My in progress memoir, embellished with the controlling metaphor clearing vision, was dispatched to three beta readers on the day I was escorted to Wolfe Surgery Center to autograph forms acknowledging possible disastrous outcomes if I agreed to authorize replacement of a severely clouded left lens.

 

 

Was it Freud who said: “Be careful what controlling metaphor you choose?”

 

 

Because of my increasing familiarity with Freud, I believe he might have though I haven’t yet found evidence in the literature.  I will speculate he would have assured me that my thoughts, which ranged from, “there’s no way I’m going to go through with this”  to “this is truly a blessing, I’m so thankful”  were in fact, logical and the reason he developed the concept of ambivalence.

 

 

As Freud investigated how the human mind worked, he noticed that people were reluctant to admit when they felt feelings of dislike towards a person they had declared they loved. The logic that most of us in the Western world think is natural, (attributed to Aristotle) reads like this: “It is impossible for the same thing at the same time to belong and not to belong to the same thing and in the same respect.” I’m not an expert on Aristotle but I think he is proposing you either do or you don’t, it is either right or wrong, that your judgement is either good or bad.

 

 

Freud used an Eastern paradoxical logic in his psychoanalytical theory, the idea that one can experience love and hate for the same person at the same time. That you can want cataract surgery and not want cataract surgery. This is what Freud named ambivalence. 

 

 

 

Personally, I like it when there is a “right” answer. My analyst has used all sorts of messages to let me know that she does not have “the” answer. That there isn’t “a” right answer. That paying attention to both sides of my feelings is how I will learn to find  what position I want to take on any given dilemma. That when I don’t pay attention to my ambivalent feelings and rush to one side or the other, I will miss important information. I’m learning that it is difficult to be aware of the feelings of ambivalence.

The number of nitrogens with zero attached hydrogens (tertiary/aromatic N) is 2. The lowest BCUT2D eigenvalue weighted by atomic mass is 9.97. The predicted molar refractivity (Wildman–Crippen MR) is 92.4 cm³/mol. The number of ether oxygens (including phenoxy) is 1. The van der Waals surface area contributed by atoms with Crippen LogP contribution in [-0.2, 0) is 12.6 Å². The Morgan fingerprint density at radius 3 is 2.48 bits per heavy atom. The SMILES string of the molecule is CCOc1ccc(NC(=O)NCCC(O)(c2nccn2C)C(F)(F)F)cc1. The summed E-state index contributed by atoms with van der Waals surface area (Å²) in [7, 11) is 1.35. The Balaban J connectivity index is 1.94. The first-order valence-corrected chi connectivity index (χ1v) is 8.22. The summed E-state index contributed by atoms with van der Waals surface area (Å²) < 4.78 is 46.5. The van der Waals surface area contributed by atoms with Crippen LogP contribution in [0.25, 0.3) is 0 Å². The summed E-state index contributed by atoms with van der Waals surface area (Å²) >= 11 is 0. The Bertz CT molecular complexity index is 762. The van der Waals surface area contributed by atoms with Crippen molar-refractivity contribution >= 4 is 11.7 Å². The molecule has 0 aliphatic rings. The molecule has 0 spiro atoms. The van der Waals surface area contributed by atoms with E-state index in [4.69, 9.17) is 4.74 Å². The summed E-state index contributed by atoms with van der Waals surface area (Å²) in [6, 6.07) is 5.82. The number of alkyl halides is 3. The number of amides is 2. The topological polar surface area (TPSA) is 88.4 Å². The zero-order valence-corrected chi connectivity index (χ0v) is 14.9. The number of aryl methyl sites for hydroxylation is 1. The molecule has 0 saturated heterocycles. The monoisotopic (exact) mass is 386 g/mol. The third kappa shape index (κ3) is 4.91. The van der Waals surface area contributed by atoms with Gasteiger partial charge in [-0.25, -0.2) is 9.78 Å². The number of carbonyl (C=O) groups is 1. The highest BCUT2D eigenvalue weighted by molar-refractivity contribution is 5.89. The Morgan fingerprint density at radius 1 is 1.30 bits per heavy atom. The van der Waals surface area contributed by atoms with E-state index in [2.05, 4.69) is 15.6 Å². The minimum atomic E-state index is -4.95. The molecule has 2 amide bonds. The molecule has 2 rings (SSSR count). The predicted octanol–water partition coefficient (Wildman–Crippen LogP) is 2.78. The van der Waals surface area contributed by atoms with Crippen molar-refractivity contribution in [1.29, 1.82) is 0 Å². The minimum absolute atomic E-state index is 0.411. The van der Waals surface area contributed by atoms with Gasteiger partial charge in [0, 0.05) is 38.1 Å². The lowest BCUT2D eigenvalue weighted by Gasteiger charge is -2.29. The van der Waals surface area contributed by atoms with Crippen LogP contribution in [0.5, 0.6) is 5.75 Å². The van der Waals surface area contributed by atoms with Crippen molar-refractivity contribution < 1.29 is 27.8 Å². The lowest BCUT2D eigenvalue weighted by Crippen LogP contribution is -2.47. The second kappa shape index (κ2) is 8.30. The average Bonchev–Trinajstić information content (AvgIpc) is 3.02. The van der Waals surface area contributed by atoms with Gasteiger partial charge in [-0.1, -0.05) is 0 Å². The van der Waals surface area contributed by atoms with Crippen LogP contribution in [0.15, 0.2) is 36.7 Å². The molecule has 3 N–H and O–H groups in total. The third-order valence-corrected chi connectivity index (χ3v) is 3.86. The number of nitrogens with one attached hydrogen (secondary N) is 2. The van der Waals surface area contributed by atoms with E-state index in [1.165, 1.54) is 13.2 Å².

I am happy to report that surgery was painless as I was sedated to the extent that I don’t remember the removal of the cloudy brownish left eye lens, nor the insertion of the clear lens made specifically for me. My left eye is adapting quite well to its new clear views in spite of the fact that it has traditionally been the eye that didn’t see as well because of optic neuropathy. On the other hand, my right eye, scheduled to be done on February 17, is flummoxed by the degree of blockage the cataract provides.   

 

 

Do you have difficulty with feelings of ambivalence? Is it easy for you to recognize multiple ways to think of something or do you, like me, want to decide quickly what is good without recognizing the other side? Have you ever ignored an inner voice that gave you advice and regretted it?

 

 

Scroll down and let me know how you deal with differing feelings. Don’t be ambivalent about letting me know what you think.

 

 

CLUE: See if you can think of a paradoxical situation that leads to a funny story. Many jokes utilize paradox. Send me any stories or jokes that you think of! And in case you are wondering why there are different sized fonts in this post, know that I am wondering too!

 

 

IMAGE: The nuns in this hall in Hong Kong undoubtedly feel comfortable with paradoxical thinking and would have a joke for us. We visited in 2014.

 

 

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6 Responses

  1. Hi Nicky!

    So happy your surgery went well! I used to be terrified of ambivalence and made hasty decisions because not knowing the definitive answer was too uncomfortable to sit with. (I used to convince myself that my decision was based on following my gut–but I don’t believe that was actually what I was doing, unless my gut was telling me that ambivalence needed to be avoided at all costs!)

    As I’ve grown older, I’m more comfortable with not knowing and with knowing that each choice will lead me to greater learning–there are few choices that one cannot grow from, and the ones that may seem in the moment to be the worst, may lead to new opportunities that would never have otherwise been available.

    Loved this post!

  2. Thanks Diane – It’s good to know I’m not alone in rushing to decisions. I love what you said about the worst something feels, the more fruitful it may turn out to be!

    I appreciate your reading and enthusiasm.

  3. Re ambivalence – men have to be so rational! – if this, then not that …. Try finding Virginia Satir, a psychologist whose contribution is/was the Parts Party. ‘There’s a part of me that wants this, and another part wants that’. And she encourages internal dialogue between the parts, acknowledging each wants to help the real you so is trying to do so from different perspectives. Ideally they can negotiate and come to some agreement. No violent suppressions!
    Another way is to imagine two doorways, one for each option. Imagine going through one and see what the deep feelings are, then the other … Repeat if necessary. Ultimately your inner self is the best compass. Life is basically an experiment!
    And as mothers we know that disliking a child temporarily doesn’t wipe out the unconditional love. Liking and loving to me are two different processes. Love can include liking, but disliking doesn’t preclude loving.

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